Aging is inevitable, but as we grow older, some people may face health challenges that require close monitoring. Such seniors will have to move to an assisted living facility. However, you may wonder when to move to assisted living facilities for senior care.
Most senior veterans often start small businesses to sustain themselves after retirement. If it reaches a point where a veteran can no longer run a business due to health challenges, they may have to move to an assisted living facility for care.When is the best time to move from independent living to assisted living facilities? Learn more about making the transition: #assistedliving #unlimitedcarecottages #seniorveterans Click To Tweet
Independent Living vs. Assisted Living
An independent living facility is suitable for older adults who can fully take good care of themselves. Seniors residing in these facilities often participate in exercise activities, planned social events, and other activities that engage seniors mentally and physically.
On the other hand, assisted living communities are ideal for seniors who need help with their daily tasks. The seniors may not be able to take care of themselves because of life or health issues but are not too sick to stay in a hospital or nursing home.
Signs It’s Time to Make the Move
Moving a senior loved one is one of the most challenging decisions. However, a time comes when a senior can no longer do their daily tasks, and moving can be the only option. You’ll know it’s time to move to assisted living when you see the signs below.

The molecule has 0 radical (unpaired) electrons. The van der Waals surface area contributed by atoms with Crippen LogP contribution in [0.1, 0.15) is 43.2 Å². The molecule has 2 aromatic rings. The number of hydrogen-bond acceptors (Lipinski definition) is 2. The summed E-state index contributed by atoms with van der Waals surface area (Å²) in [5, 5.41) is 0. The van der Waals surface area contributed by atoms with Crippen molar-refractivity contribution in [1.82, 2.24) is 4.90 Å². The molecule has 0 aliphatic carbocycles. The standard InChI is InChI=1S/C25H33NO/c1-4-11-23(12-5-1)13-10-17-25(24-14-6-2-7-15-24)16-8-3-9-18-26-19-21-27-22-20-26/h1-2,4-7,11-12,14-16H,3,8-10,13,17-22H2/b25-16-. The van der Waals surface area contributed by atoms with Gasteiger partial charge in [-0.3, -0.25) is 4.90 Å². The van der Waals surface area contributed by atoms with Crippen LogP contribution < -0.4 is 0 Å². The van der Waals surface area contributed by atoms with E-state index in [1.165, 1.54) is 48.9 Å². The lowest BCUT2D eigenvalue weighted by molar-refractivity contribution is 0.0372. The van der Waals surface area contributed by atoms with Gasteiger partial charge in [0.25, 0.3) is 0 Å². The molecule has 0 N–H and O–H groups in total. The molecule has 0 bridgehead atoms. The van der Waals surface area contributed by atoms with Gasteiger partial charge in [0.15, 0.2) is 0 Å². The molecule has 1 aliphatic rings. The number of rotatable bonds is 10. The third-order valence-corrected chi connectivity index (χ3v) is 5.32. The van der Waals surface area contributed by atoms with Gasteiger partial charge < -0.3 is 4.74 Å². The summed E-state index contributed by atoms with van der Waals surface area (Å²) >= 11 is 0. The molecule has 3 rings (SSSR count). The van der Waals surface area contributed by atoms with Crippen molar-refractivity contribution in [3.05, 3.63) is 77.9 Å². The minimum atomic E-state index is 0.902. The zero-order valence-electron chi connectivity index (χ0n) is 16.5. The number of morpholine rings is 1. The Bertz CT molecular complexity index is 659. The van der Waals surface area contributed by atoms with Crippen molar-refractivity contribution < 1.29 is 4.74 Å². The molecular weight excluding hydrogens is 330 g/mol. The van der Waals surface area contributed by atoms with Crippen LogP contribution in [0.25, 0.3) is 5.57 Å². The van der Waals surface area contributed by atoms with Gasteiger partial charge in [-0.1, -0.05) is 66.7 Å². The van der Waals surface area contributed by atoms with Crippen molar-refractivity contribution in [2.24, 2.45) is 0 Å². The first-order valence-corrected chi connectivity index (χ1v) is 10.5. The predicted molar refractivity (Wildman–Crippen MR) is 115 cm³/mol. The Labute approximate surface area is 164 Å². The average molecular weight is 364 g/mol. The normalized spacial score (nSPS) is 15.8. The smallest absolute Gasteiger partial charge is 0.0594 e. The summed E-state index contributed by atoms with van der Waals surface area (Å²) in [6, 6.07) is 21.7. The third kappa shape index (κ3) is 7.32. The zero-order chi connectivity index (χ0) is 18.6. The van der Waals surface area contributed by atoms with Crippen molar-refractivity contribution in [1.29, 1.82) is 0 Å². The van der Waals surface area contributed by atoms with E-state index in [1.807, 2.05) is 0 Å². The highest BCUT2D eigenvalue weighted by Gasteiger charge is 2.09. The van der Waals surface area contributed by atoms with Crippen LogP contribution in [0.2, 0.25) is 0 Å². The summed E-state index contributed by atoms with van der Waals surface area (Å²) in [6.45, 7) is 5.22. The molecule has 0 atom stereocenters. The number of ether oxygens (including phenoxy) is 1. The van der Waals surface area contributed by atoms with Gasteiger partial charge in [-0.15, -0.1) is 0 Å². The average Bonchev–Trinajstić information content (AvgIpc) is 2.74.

- Worsening medical conditions and a rising number of falls
- Difficulty in managing domestic finances and other money issues
- Difficulty cleaning the house and taking good care of oneself
Creating a Safe Transition
When you see the signs mentioned above, you need to create a safe transition into an assisted living facility, although it can be tricky. The move can be emotional, depending on the reason for the transition. Is it a medical condition or the death of a spouse?
For instance, moving a senior with Alzheimer’s disease, dementia, or chronic diseases like diabetes and Parkinson’s can feel overwhelming. Also, a senior individual who has lost a spouse can feel grieved, and moving them to assisted living can be emotional.
Assisted Living for Your Veteran Loved Ones
So far, you know when to move to assisted living facilities. If your veteran loved one starts to experience health issues and can no longer take good care of themselves, consider moving them to an assisted living facility that offers a high level of care.
Contact Unlimited Care Cottages to help you move your loved one to assisted living with ease.